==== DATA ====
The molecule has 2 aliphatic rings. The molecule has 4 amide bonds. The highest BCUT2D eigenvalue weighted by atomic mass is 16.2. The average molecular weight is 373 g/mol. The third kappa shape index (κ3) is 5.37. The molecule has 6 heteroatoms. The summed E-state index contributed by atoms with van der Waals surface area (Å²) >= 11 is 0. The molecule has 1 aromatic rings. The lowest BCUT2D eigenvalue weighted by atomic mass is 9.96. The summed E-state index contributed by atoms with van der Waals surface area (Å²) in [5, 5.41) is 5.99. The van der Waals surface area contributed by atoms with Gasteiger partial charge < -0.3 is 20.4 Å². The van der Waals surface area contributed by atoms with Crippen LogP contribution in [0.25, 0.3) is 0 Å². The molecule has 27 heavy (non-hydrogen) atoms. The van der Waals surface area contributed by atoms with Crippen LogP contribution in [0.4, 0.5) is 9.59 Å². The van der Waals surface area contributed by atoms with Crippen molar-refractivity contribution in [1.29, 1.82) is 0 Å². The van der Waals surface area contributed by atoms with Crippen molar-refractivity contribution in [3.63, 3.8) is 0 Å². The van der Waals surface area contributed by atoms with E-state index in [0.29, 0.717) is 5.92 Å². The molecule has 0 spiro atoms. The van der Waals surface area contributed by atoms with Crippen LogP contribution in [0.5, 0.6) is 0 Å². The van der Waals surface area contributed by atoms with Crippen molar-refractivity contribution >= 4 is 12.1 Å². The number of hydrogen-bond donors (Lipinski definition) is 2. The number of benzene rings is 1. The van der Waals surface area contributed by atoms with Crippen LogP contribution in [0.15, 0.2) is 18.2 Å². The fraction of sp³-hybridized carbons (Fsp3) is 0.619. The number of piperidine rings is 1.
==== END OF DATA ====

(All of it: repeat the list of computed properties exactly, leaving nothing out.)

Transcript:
The molecule has 2 aliphatic rings. The molecule has 4 amide bonds. The highest BCUT2D eigenvalue weighted by atomic mass is 16.2. The average molecular weight is 373 g/mol. The third kappa shape index (κ3) is 5.37. The molecule has 6 heteroatoms. The summed E-state index contributed by atoms with van der Waals surface area (Å²) >= 11 is 0. The molecule has 1 aromatic rings. The lowest BCUT2D eigenvalue weighted by atomic mass is 9.96. The summed E-state index contributed by atoms with van der Waals surface area (Å²) in [5, 5.41) is 5.99. The van der Waals surface area contributed by atoms with Gasteiger partial charge < -0.3 is 20.4 Å². The van der Waals surface area contributed by atoms with Crippen LogP contribution in [0.25, 0.3) is 0 Å². The molecule has 27 heavy (non-hydrogen) atoms. The van der Waals surface area contributed by atoms with Crippen LogP contribution in [0.4, 0.5) is 9.59 Å². The van der Waals surface area contributed by atoms with Crippen molar-refractivity contribution in [1.29, 1.82) is 0 Å². The van der Waals surface area contributed by atoms with Crippen molar-refractivity contribution in [3.63, 3.8) is 0 Å². The van der Waals surface area contributed by atoms with E-state index in [0.29, 0.717) is 5.92 Å². The molecule has 0 spiro atoms. The van der Waals surface area contributed by atoms with Crippen LogP contribution in [0.5, 0.6) is 0 Å². The van der Waals surface area contributed by atoms with Crippen molar-refractivity contribution >= 4 is 12.1 Å². The number of hydrogen-bond donors (Lipinski definition) is 2. The number of benzene rings is 1. The van der Waals surface area contributed by atoms with Crippen LogP contribution in [0.15, 0.2) is 18.2 Å². The fraction of sp³-hybridized carbons (Fsp3) is 0.619. The number of piperidine rings is 1.